Their disbelief was not from the unexpected decision, but rather the reason the airline gave for axing most of its Glasgow routes - air passenger duty (APD).
It is true Ryanair is not the first to blame APD, and more specifically the Scottish Government’s plans to halve it being shelved.
Norwegian, which launched the first budget transatlantic flights from Edinburgh last year, has also blamed the lack of the promised reduction for cutting back flights.
However, while such airlines bleat loudly about the impact of APD, it doesn’t seem nearly as big a deal for others.
Is Ryanair using APD as a smokescreen for underperformance on its Glasgow routes?
Some are arguably to destinations with low demand, while some of the rest are routes which rival airlines have failed to make work.
Among other routes, Ryanair competed with EasyJet to Berlin, and three others on the most popular Spanish routes, such as Lanzarote and Malaga - and there’s no sign of them pulling out.
In fact, days after Ryanair’s announcement, Loganair stepped in to take over the Derry route. Others may follow suit.
It doesn’t help that Ryanair is keeping most of its more popular Mediterranean holiday routes at Prestwick while axing them at Glasgow - prompting claims that the Scottish Government is effectively subsidising them through its ownership of the loss-making airport.
Some industry observers reckon this even distorts the market, although Ryanair has argued that operating at both airports ensures it is not overcharged at either. Cold comfort now.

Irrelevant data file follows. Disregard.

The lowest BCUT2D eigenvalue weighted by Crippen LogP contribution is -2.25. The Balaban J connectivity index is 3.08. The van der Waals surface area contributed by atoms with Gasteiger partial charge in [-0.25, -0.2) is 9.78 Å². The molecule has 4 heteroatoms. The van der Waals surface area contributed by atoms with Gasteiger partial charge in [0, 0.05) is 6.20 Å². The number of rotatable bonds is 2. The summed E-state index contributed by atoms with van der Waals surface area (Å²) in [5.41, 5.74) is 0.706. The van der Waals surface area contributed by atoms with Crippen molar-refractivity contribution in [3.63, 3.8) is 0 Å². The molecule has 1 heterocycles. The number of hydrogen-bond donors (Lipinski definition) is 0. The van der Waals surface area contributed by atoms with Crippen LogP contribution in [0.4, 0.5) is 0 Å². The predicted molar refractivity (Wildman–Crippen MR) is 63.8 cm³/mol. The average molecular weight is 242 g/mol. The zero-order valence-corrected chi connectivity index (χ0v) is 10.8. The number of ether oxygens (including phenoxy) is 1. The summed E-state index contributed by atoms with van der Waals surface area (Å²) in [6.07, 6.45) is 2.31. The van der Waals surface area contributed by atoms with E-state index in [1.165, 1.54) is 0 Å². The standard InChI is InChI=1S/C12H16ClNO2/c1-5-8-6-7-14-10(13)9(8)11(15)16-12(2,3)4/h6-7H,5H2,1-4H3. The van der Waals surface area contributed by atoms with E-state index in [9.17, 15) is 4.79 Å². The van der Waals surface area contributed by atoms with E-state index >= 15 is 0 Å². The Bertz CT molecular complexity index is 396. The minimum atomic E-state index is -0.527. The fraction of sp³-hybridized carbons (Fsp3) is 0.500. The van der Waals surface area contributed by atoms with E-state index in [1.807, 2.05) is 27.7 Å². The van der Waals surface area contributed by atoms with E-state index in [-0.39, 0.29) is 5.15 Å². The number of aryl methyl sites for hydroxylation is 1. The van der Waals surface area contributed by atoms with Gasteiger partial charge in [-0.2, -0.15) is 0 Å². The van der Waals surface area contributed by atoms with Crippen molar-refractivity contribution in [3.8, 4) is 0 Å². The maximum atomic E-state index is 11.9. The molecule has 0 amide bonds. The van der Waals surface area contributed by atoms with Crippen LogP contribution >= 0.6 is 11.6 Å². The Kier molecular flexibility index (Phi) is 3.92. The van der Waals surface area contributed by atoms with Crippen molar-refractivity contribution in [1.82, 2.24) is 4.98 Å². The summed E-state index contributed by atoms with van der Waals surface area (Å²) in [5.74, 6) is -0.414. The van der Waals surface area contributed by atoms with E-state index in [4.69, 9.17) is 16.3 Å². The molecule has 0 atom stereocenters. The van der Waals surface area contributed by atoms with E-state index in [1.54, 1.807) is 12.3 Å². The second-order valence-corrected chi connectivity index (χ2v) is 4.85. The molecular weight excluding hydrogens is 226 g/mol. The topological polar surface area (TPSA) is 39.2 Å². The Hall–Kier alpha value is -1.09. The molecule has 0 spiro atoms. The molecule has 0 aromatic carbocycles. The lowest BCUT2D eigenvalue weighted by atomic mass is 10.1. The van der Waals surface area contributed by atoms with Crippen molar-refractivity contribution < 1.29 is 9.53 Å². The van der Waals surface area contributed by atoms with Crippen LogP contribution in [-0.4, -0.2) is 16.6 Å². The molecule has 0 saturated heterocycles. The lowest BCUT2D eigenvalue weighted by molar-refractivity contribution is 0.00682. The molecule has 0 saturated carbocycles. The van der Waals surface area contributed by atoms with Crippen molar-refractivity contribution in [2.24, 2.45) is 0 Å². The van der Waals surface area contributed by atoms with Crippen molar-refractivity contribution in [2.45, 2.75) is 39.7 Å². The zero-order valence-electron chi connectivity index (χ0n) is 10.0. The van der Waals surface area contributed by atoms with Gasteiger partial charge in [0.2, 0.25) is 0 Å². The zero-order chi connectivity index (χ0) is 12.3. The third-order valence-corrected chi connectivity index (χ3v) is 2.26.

Ryanair have claimed that APD “is a burden Glasgow cannot bear”. But it believes the opposite about Edinburgh, where routes will be increased at Glasgow’s expense.
This, the airline says, is because the capital attracts more inbound passengers than Glasgow, particularly tourists.
However, chief executive Michael O’Leary must have known this when he announced new routes from Edinburgh a year ago, explicitly saying they were conditional on APD being halved.
So why didn’t Ryanair carry out its threat, I asked its chief commercial officer David O’Brien when he revealed Glasgow’s fate instead? “Because we’ve withdrawn from Glasgow,” was all he said in reply.
The wider question is why airlines have issued threats about what they would do if the tax was not cut, or how much they would expand if it was.
The policy has been pursued by a minority SNP government in the face of opposition of varying kinds from all the other parties, so did the aviation industry really think there was a realistic prospect of getting it through?
In the event, not only has the SNP done a Budget deal with the Greens - the fiercest opponent of cutting air taxes - but ministers have, perhaps conveniently, also found themselves unable to proceed anyway.
This is because of the apparent need to get European Commission approval to continue an APD exemption for Inverness Airport.
With no likelihood of rapid progress, it’s time laid off on APD. If they’ll only fly a route if passengers pay £6.50 less, it doesn’t sound that viable in the first place.